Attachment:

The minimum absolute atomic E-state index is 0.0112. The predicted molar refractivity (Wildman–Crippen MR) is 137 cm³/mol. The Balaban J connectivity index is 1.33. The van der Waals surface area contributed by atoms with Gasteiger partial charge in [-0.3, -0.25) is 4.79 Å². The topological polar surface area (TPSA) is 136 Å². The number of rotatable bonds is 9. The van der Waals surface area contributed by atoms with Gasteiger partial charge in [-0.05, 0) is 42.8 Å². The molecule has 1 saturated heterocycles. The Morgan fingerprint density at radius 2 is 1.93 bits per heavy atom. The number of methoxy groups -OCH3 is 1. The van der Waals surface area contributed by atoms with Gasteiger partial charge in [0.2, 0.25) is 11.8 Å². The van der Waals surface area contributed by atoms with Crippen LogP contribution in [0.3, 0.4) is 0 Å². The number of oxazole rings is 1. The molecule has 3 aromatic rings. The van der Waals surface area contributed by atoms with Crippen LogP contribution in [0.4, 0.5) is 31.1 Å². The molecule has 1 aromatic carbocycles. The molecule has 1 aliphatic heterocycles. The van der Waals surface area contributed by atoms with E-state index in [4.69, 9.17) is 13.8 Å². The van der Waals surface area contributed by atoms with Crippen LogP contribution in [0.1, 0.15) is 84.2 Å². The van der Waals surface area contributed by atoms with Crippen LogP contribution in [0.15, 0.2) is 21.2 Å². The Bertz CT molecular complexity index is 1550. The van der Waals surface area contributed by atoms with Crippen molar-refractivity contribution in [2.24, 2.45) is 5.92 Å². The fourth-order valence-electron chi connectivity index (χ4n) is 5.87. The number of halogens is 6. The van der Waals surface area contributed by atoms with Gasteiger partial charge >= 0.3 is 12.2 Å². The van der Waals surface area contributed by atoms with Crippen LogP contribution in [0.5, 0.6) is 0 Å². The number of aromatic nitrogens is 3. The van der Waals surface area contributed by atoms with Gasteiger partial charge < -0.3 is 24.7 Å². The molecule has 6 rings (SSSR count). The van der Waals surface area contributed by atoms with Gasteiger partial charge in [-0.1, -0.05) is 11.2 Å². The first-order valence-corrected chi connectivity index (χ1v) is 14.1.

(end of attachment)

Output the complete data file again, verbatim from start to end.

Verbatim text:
The minimum absolute atomic E-state index is 0.0112. The predicted molar refractivity (Wildman–Crippen MR) is 137 cm³/mol. The Balaban J connectivity index is 1.33. The van der Waals surface area contributed by atoms with Gasteiger partial charge in [-0.3, -0.25) is 4.79 Å². The topological polar surface area (TPSA) is 136 Å². The number of rotatable bonds is 9. The van der Waals surface area contributed by atoms with Gasteiger partial charge in [-0.05, 0) is 42.8 Å². The molecule has 1 saturated heterocycles. The Morgan fingerprint density at radius 2 is 1.93 bits per heavy atom. The number of methoxy groups -OCH3 is 1. The van der Waals surface area contributed by atoms with Gasteiger partial charge in [0.2, 0.25) is 11.8 Å². The van der Waals surface area contributed by atoms with Crippen LogP contribution in [0.3, 0.4) is 0 Å². The number of oxazole rings is 1. The molecule has 3 aromatic rings. The van der Waals surface area contributed by atoms with Crippen LogP contribution in [0.4, 0.5) is 31.1 Å². The molecule has 1 aromatic carbocycles. The molecule has 1 aliphatic heterocycles. The van der Waals surface area contributed by atoms with E-state index in [4.69, 9.17) is 13.8 Å². The van der Waals surface area contributed by atoms with Crippen LogP contribution in [0.1, 0.15) is 84.2 Å². The van der Waals surface area contributed by atoms with Crippen LogP contribution in [0.15, 0.2) is 21.2 Å². The Bertz CT molecular complexity index is 1550. The van der Waals surface area contributed by atoms with Crippen molar-refractivity contribution in [2.24, 2.45) is 5.92 Å². The fourth-order valence-electron chi connectivity index (χ4n) is 5.87. The number of halogens is 6. The van der Waals surface area contributed by atoms with Gasteiger partial charge >= 0.3 is 12.2 Å². The van der Waals surface area contributed by atoms with Crippen LogP contribution in [0.5, 0.6) is 0 Å². The number of aromatic nitrogens is 3. The van der Waals surface area contributed by atoms with Gasteiger partial charge < -0.3 is 24.7 Å². The molecule has 6 rings (SSSR count). The van der Waals surface area contributed by atoms with Gasteiger partial charge in [-0.1, -0.05) is 11.2 Å². The first-order valence-corrected chi connectivity index (χ1v) is 14.1.